Up until last week, Nintendo offered a service called SpotPass for its 3DS game system. It was a pretty standard messaging app: 3DS owners could send text and (since an update in April) photos to other 3DS owners if they had the appropriate friend code (the 3DS equivalent of a chat name or email address). Now Nintendo’s banned the service. What happened? Well, people were definitely sharing photos with it–but Nintendo didn’t particularly like the photos they were sharing. From a note on the Nintendo site:
The company hasn’t specified what that “offensive material” might be, and the wording in the announcement is a little vague. Were kids being spammed with “offensive material” after putting their codes on message boards? Were they themselves sending something offensive? What exactly does “offensive” mean here? The gaming company apologized for the mishap in the announcement, and said it would better highlight parental control options, where features like this can be banned.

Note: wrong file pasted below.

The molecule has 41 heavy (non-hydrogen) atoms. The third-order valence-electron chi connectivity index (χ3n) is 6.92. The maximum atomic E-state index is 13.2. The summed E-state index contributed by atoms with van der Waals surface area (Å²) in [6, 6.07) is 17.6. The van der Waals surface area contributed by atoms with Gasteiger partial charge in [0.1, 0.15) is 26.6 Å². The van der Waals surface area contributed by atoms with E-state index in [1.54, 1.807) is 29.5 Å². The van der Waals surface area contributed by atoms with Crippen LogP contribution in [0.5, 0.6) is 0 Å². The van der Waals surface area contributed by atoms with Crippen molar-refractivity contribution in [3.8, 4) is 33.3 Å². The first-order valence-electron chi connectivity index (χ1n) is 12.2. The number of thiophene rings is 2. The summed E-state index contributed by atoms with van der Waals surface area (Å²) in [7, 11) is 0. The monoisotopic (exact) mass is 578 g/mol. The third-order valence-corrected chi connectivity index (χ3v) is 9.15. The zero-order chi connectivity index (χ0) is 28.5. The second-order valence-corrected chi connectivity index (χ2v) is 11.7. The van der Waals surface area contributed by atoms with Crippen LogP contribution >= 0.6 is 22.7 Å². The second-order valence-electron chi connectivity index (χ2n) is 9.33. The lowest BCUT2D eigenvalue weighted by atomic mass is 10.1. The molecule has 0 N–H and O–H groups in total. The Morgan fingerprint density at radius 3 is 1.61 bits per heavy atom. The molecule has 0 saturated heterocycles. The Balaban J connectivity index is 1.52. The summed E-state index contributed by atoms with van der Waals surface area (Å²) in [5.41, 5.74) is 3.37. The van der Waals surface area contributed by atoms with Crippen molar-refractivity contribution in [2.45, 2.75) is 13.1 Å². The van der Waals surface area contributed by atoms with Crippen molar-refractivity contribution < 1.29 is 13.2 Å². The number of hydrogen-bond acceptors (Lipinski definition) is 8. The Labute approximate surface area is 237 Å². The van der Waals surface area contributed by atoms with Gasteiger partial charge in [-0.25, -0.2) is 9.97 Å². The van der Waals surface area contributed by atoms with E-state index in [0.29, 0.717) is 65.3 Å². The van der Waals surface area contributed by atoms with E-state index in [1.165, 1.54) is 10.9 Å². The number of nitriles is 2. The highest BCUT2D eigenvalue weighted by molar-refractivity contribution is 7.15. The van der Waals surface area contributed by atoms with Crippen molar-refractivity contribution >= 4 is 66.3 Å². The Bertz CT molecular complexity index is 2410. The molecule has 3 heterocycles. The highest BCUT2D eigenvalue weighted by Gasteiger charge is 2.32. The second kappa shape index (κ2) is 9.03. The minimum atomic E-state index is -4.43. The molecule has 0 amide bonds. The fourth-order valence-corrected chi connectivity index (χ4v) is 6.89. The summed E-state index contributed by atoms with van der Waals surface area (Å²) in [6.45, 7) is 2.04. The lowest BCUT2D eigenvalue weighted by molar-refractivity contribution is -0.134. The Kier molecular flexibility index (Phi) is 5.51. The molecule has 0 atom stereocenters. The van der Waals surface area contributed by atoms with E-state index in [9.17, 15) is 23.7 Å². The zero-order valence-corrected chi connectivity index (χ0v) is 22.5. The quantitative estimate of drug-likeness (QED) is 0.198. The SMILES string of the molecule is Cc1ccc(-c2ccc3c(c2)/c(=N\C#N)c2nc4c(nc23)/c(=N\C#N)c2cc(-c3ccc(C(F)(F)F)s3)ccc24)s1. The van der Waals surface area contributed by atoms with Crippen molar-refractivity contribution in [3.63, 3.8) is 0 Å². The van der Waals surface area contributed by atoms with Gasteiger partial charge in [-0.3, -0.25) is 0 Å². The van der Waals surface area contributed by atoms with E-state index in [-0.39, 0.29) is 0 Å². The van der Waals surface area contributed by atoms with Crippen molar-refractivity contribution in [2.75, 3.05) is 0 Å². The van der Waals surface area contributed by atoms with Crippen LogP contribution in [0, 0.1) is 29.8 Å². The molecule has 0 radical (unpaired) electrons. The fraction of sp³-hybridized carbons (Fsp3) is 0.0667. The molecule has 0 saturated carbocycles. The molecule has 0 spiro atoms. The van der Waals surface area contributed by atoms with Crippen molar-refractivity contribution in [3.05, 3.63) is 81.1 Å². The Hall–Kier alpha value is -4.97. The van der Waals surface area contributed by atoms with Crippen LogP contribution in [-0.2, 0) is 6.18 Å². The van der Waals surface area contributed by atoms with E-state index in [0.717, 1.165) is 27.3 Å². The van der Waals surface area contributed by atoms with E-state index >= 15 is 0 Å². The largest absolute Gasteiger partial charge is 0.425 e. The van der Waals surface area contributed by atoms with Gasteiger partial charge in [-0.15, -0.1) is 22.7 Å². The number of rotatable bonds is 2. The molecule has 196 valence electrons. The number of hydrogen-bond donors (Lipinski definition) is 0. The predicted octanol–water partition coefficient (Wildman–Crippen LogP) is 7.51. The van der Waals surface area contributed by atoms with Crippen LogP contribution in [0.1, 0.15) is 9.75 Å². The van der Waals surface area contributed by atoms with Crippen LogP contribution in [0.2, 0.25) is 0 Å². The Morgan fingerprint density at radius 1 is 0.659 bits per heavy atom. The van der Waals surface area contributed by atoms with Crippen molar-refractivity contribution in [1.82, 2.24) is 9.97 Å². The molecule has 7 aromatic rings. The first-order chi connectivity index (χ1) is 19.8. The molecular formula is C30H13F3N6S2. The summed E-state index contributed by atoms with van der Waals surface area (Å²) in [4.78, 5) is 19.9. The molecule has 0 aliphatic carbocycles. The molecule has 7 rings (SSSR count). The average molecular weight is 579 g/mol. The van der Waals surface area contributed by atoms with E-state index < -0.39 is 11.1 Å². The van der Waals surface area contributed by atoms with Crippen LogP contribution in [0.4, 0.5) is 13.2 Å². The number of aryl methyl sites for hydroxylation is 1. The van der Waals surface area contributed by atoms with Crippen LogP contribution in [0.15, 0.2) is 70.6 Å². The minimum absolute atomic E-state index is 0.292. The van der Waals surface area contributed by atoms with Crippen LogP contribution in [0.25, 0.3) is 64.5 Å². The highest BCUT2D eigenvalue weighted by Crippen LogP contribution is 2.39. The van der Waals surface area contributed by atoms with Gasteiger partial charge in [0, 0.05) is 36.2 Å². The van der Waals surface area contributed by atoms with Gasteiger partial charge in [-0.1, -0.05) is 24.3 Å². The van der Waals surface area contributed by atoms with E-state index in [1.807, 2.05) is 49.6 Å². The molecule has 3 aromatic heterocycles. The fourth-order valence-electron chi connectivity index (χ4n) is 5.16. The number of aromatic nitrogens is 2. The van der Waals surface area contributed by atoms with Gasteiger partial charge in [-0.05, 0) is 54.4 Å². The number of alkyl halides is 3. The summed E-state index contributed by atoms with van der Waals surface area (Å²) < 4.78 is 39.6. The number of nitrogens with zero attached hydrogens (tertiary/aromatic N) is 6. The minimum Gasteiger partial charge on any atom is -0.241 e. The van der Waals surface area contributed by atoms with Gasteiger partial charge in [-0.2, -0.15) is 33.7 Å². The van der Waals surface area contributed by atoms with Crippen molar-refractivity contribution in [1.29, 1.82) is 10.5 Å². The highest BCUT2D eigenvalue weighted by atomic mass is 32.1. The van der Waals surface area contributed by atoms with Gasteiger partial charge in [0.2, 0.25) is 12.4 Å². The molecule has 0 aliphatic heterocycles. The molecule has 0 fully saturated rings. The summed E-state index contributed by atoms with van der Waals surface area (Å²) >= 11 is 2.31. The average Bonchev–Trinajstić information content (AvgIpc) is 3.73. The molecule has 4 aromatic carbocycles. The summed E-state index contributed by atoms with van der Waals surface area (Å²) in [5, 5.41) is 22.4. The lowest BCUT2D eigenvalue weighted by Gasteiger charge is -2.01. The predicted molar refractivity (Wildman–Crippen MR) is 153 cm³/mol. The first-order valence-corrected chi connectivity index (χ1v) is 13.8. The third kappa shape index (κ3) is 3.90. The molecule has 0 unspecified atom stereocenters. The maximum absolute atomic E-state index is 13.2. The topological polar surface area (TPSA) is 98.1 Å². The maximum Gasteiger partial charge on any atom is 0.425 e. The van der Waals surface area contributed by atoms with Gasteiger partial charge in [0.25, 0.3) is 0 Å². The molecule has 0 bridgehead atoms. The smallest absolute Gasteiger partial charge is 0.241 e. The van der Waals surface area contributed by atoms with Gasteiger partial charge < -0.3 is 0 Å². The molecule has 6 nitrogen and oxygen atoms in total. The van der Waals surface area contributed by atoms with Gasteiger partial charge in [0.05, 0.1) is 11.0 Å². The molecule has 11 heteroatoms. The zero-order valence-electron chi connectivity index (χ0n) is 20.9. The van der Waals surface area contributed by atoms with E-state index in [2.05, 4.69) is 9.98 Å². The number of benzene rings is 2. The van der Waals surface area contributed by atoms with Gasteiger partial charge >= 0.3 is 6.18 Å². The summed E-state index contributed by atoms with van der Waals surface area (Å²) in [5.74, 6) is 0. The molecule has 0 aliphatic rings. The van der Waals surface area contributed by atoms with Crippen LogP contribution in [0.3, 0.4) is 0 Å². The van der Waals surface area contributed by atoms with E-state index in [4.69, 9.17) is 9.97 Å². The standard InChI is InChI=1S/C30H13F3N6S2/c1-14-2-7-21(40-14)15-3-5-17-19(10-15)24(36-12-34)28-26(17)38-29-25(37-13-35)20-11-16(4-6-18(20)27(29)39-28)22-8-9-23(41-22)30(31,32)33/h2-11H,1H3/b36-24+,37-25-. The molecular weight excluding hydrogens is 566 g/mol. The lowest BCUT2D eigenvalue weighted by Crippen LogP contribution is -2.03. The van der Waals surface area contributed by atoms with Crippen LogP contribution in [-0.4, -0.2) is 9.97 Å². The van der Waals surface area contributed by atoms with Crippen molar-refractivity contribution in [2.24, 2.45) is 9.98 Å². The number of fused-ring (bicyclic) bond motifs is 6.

This is one of the dangers of marketing a business as a kids-first company. No one gets upset at Gmail or Twitter when somebody spams them–or their children–something offensive. But when your business model is built around kids, it’s a little harder to throw up your hands and say, We’re just the means of communication here.